Previous PageTable Of ContentsNext Page

Phosphords efficiency in wheat cultivars

G.P. Jones, R.S. Jessop and G.J. Blair

Department of Agronomy and Soil Science,
University of New England, Armidale. N.S.W. 2351

An understanding of phosphorus "efficiency" of wheat cultivars is becoming increasingly necessary as the costs of production of phosphatic fertilizers increase. New cultivars which produce yields equivalent to today's cultivate, but at a lesser rate of phosphorus application, will allow more economic recovery of the applied phosphorus. Similarly, cultivars that retain proportionally more P in the stubble will lessen the amount of P exported from the crop system. Currently, 20,000 to 25,000 tonnes of P are exported annually from Australia in overseas wheat shipments. The determination of nutrient-"efficient" cultivars has, however, received scant attention.


From a preliminary glasshouse experiment in 1981-82, 9 wheat cultivars were selected for a field experiment in 1982-83. The lines selected represented cultivars currently grown in Australia and material from advanced breeding programmes at Narrabri and Tamworth. The experiment was conducted on a known P-deficient soil at "Girby", U.N.E. Rural Properties. The soil was a gleyed podzolic (coarse sandy loam) with a bicarbonate-available P (1) of 5 ppm. Phosphate fertilizer was applied at 4 rates equivalent to 2,10,40 and 80 kg P ha-1. The experiment was a fully randomised block design with 4 replicates.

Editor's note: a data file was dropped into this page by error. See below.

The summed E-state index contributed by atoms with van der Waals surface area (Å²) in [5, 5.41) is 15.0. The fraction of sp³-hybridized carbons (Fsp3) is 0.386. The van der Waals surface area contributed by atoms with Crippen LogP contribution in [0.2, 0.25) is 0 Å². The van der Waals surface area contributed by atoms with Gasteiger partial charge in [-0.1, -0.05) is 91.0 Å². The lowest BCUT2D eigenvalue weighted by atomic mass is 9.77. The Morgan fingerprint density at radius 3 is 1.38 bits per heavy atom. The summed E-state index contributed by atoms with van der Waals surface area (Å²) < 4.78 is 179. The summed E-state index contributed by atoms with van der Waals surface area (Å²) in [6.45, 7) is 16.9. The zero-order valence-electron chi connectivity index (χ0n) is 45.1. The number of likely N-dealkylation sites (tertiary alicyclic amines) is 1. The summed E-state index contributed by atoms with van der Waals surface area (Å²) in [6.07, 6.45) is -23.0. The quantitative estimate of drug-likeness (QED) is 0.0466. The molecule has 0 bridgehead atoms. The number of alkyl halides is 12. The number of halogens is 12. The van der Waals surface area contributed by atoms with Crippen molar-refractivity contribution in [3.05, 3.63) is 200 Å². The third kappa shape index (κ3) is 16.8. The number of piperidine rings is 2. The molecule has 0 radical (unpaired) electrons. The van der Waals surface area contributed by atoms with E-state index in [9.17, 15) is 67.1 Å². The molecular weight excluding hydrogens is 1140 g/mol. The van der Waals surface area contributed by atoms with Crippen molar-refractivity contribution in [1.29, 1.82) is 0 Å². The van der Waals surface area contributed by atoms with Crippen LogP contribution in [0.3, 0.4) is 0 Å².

Results and Discussion

All cultivars responded to P application and produced near maximum yields at 10 kg P ha-1(P2). At P2, the cultivars Gite and Tamworth F78-1313, produced the highest yields. These two cultivars best fit the description of a nutrient-efficient plant, i.e. a plant which outyields other plants at low nutrient levels yet produces equivalent yields at high nutrient levels.

Table 1. Variety responses to applied phosphate.

Means within columns followed by the same letter are not significantly different at 5s Duncan's Multiple Range.

The cultivars Olympic and Sunstar, although showing large responses to applied P, yielded poorly at the low P level. Gite and Tamworth F78-1313, however, yielded well at low P and produced responses of 51.3 and 36.6 kg grain yield per kg P applied, respectively. P harvest indices (P grain/ P tops) decreased with P application. At P2, P harvest index increased with increasing grain yield. If the P harvest index can be decreased whilst maintaining grain yield, less P will be removed from the system.

1. Colwell, J.D. 1963. Aust. J. Exp. Agric. Anim. Hus. 3:190-197.

Previous PageTop Of PageNext Page